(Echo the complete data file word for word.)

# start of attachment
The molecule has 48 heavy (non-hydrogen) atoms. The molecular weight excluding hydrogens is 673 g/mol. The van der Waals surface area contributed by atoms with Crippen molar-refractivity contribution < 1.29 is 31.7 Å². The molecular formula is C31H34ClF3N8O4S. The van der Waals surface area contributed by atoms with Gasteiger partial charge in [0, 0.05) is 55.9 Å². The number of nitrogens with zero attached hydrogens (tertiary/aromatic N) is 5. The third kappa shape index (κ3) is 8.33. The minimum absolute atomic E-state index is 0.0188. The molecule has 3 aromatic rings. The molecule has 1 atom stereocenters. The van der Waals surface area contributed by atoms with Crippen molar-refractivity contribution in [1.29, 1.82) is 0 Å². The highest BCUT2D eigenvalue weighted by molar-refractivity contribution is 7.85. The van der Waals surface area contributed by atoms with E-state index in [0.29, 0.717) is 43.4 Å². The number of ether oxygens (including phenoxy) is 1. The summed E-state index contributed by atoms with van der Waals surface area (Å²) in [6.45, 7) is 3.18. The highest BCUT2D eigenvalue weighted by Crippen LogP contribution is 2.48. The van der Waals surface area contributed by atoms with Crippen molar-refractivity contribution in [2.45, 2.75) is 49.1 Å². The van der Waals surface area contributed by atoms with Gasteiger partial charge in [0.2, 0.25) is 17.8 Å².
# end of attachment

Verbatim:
The molecule has 48 heavy (non-hydrogen) atoms. The molecular weight excluding hydrogens is 673 g/mol. The van der Waals surface area contributed by atoms with Crippen molar-refractivity contribution < 1.29 is 31.7 Å². The molecular formula is C31H34ClF3N8O4S. The van der Waals surface area contributed by atoms with Gasteiger partial charge in [0, 0.05) is 55.9 Å². The number of nitrogens with zero attached hydrogens (tertiary/aromatic N) is 5. The third kappa shape index (κ3) is 8.33. The minimum absolute atomic E-state index is 0.0188. The molecule has 3 aromatic rings. The molecule has 1 atom stereocenters. The van der Waals surface area contributed by atoms with Crippen molar-refractivity contribution in [1.29, 1.82) is 0 Å². The highest BCUT2D eigenvalue weighted by molar-refractivity contribution is 7.85. The van der Waals surface area contributed by atoms with E-state index in [0.29, 0.717) is 43.4 Å². The number of ether oxygens (including phenoxy) is 1. The summed E-state index contributed by atoms with van der Waals surface area (Å²) in [6.45, 7) is 3.18. The highest BCUT2D eigenvalue weighted by Crippen LogP contribution is 2.48. The van der Waals surface area contributed by atoms with Crippen molar-refractivity contribution in [2.45, 2.75) is 49.1 Å². The van der Waals surface area contributed by atoms with Gasteiger partial charge in [0.2, 0.25) is 17.8 Å².